Posts Tagged: fiction

GET LAMP, BEGIN ADVENTURE

I have been made to book holiday or lose it, so will shortly be enjoying an extended break from productive work. This is great. There will be almost two weeks to lounge about reading and playing games. What the hell am I going to do with that time?

It’s simple. Apart from working on short fiction I’m going to learn how to produce material in another niche medium and write a piece of interactive fiction. I’ve had a book on my shelf about Inform 7 (a language for writing these things) and a fascination with IF for about half my life. It won’t be practical. It won’t make my day job easier. But it will be something different to do.

To keep myself honest I’m going to treat this in the same manner I’d treat a work project and run a variation on the Scrum Methodology. With twelve days off starting from the Thursday coming that’s enough time to do four sprints of three days each. If I start today running three day sprints then I’ll get myself at least five sprints over the course of the project. This post should be considered the planning session for sprint one. I will write a retrospective post on Tuesday and short scrum updates tomorrow, Monday, and Tuesday.

The daily scrums will be published to this site in an effort to keep myself honest.

What’s this game going to be about and what technology am I going to use to write it? Well I’ve had the book on Inform 7 for ages and it’s a fun language to use. The snippet below is a work of rudimentary IF. This compiles into a working example.

The Study is south of the Landing. “Two untidy desks line the walls. A desk lamp sits next to a monitor and keyboard.”

A desk lamp is an object. “The lamp is a cheap Anglepoise knock-off.”

The Landing is east of the Bedroom. “The narrow corridor leads to the study, bedroom, and bathroom. A steep staircase next to the bedroom door descends into the Living Room.”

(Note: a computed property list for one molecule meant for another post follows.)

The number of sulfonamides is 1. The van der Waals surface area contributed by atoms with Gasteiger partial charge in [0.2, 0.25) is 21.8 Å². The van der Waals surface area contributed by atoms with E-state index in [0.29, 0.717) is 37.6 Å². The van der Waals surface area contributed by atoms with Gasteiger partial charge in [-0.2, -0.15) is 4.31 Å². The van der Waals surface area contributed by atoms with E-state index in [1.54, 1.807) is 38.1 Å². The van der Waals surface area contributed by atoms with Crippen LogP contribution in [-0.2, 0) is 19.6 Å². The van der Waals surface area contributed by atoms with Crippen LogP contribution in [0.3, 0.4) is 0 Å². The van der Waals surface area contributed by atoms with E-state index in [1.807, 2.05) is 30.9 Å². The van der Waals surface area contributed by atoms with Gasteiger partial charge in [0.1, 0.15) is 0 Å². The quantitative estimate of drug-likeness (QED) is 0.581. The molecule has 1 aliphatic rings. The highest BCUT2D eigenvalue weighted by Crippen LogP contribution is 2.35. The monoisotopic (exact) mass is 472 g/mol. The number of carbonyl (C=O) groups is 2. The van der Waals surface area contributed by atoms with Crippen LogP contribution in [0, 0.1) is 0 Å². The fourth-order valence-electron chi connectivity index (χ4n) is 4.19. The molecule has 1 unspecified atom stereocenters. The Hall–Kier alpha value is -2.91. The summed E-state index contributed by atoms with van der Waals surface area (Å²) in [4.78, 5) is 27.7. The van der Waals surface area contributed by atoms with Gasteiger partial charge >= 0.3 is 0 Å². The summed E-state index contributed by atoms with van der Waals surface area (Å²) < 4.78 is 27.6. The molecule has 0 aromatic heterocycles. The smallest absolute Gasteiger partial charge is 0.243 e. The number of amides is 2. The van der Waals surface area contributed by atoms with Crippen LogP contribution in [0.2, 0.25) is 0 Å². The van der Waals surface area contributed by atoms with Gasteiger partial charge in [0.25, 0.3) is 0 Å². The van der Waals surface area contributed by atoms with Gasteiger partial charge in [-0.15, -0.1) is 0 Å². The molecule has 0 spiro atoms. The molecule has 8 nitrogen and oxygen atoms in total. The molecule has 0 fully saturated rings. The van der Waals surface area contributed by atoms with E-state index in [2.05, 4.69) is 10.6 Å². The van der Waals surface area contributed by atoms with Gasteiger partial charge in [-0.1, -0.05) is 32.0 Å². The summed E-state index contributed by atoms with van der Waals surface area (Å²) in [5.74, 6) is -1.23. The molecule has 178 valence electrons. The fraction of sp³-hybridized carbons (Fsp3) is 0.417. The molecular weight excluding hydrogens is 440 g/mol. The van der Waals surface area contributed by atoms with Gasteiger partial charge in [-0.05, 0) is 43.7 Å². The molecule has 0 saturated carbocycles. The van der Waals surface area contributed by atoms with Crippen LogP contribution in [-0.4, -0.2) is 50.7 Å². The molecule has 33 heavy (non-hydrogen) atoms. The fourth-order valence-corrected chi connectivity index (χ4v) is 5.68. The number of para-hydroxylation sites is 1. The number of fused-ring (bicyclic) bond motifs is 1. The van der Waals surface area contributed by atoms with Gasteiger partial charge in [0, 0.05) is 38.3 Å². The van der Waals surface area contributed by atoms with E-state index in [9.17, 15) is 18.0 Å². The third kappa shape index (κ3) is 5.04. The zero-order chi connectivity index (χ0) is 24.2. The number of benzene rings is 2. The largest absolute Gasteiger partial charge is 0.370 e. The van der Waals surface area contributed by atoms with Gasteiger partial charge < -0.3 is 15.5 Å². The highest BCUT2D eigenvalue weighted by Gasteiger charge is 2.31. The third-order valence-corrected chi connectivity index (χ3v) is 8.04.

The Bathroom is west of the Landing. “A shower cubical & bath at one end. A toilet and sink at the other end.”

The Bedroom is east of the Landing. “Some of these directions are a bit tiresome.”

The Living Room is below the Landing. “A living room.”

The sofa is an object. The description of the sofa is “A blue Ikea sofa.” The sofa is in the living room.

Deckard is an animal. The description of Deckard is “Deckard is a fluffy brown tabby cat.” Deckard is in the living room.

There are some nuances which I have not yet explored, but you can do a lot quickly with Inform 7. As such the game is going to be set in an underground market place and involve three very short pieces of fiction. At the end of the project I want to have implemented and done the following tasks. Because the project is being ran under SCRUM I’m throwing in fiction writing activities under the scheme, so that the time is properly accounted for.

  1. Finish writing a short story for Jon Cronshaw. Type up. Send.

  2. Map out the game’s environment on paper and in code. Give full descriptions of rooms

  3. Write encounter one: the old man and the evil waiter. Implement this as a menu driven conversation with item collection

  4. Write encounter two: TBC. Ensure this is different and more complex than the previous

  5. Write encounter three. TBC. Ensure this is different and more complex than the previous

  6. Design a through line which unites the three diverse encounters and provides a number of different endings for the player

  7. Polish the game and release a beta version

  8. Attend at least one fiction workshop session

  9. Attend Wednesday writing sessions on Queens Road with the Speculators

  10. Start and complete draft zero of the story based on prompting phrase “Transreal Alien Landscapes”

In the first sprint I intend to tackle tasks one, two, and start prototyping for task three. Tasks one and two require little explication and will probably be worked on in the West End Brew Pub. :) Task three I will provide some requirements for in tomorrow’s scrum.


CURRENTLY READING: The Buried Giant by Kazuo Ishiguro

Tranby house 43 gnangarra

The Voices of Leicester Forest East

M1_Leicester_Forest_East_Services_Sign_-_Coppermine_-_1990
Magnus, a friend of mine from back in the day, runs a weekly audiobook podcast called Telling of Tales. This week he’s recorded a version of one of my stories, Leicester Forest East. It was written at the start of this year after reflecting on Paul Kincaid’s review “The Widening Gyre: 2012 Best of the Year Anthologies” for several months. Leicester Forest East , then, is one of my attempts to write a science fiction that’s more quotidian than what’s generally out there and explores our shared common failures.

Please do tell us what you think of the story and podcast by leaving us a comment. I have also been told to share the fact that Telling of Tales is starting a short break so do send your stories to him if you enjoyed his efforts here.

Anna & Isaac